Link to Houston Chronicle article here.
Perry wins re-election by a negative landslide
By RICK CASEY
November 8, 2006
Many years ago a columnist — I think it was Russell Baker of the New York Times — came up with exquisite election reform. He proposed that by each candidate’s name we would have two levers.
This was in ancient times when we voted by pulling, not by touching. One lever would be for that candidate. The other lever would be against.
You were permitted to pull only one lever in each contest, but you would get to pull it with more conviction.
A candidate might win by a total of minus 3.2 million to minus 3.5 million.
The winners would be the same. We would just have a better measure of their support.
No officeholders ever attempted to enact the suggestion into law (are you surprised?) but the governor’s race this year gave us the closest approximation I’ve seen.
Rick Perry is still the governor, and he likes to say he is the governor of all the people. But the results are in: A majority don’t want him as their governor.
Not just a majority, but a percentage that would be described as a landslide if as many people had voted for him as voted against him.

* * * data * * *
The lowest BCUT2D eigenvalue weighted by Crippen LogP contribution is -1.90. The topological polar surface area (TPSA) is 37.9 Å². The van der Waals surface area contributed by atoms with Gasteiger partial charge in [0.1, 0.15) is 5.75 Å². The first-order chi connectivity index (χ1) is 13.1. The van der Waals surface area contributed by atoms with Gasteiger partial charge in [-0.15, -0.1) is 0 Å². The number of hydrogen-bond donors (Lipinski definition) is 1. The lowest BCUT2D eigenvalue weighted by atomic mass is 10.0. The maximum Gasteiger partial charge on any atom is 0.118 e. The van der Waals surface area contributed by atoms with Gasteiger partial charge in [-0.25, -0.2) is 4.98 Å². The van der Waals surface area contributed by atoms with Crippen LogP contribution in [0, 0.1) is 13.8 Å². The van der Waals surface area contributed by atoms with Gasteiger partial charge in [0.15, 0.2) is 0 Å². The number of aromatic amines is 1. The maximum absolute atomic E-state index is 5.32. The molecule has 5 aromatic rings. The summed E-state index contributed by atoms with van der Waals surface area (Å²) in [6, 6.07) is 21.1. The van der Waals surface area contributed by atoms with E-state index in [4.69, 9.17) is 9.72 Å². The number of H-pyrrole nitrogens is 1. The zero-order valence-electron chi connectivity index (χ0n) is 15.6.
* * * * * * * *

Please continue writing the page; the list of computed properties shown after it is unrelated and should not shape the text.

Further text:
Some Democrats are under the illusion that if Kinky Friedman and Carole Keeton Strayhorn had not run, Chris Bell might have won the election.
He wouldn’t have, even if some wealthy trial lawyers had poured in a few million more bucks. All those Kinky and Carole voters would not have voted for Bell.
Some would have voted against him by touching Perry on the screen. Some would have voted against Perry by touching Bell on the screen.
And some would have stayed home.
And it would have looked like Perry won by a landslide, just like it did four years ago when he won with 58 percent of the vote.
The illusion might have put Perry on the shortlist of Republican vice-presidential candidates in 2008.
But a red-state governor who can’t crack 40 percent? Not a chance.
If Gov. Perry was the winner who lost, Mayor Bill White was the non-candidate who won. His Proposition G, opposed by conservative Republicans, passed easily.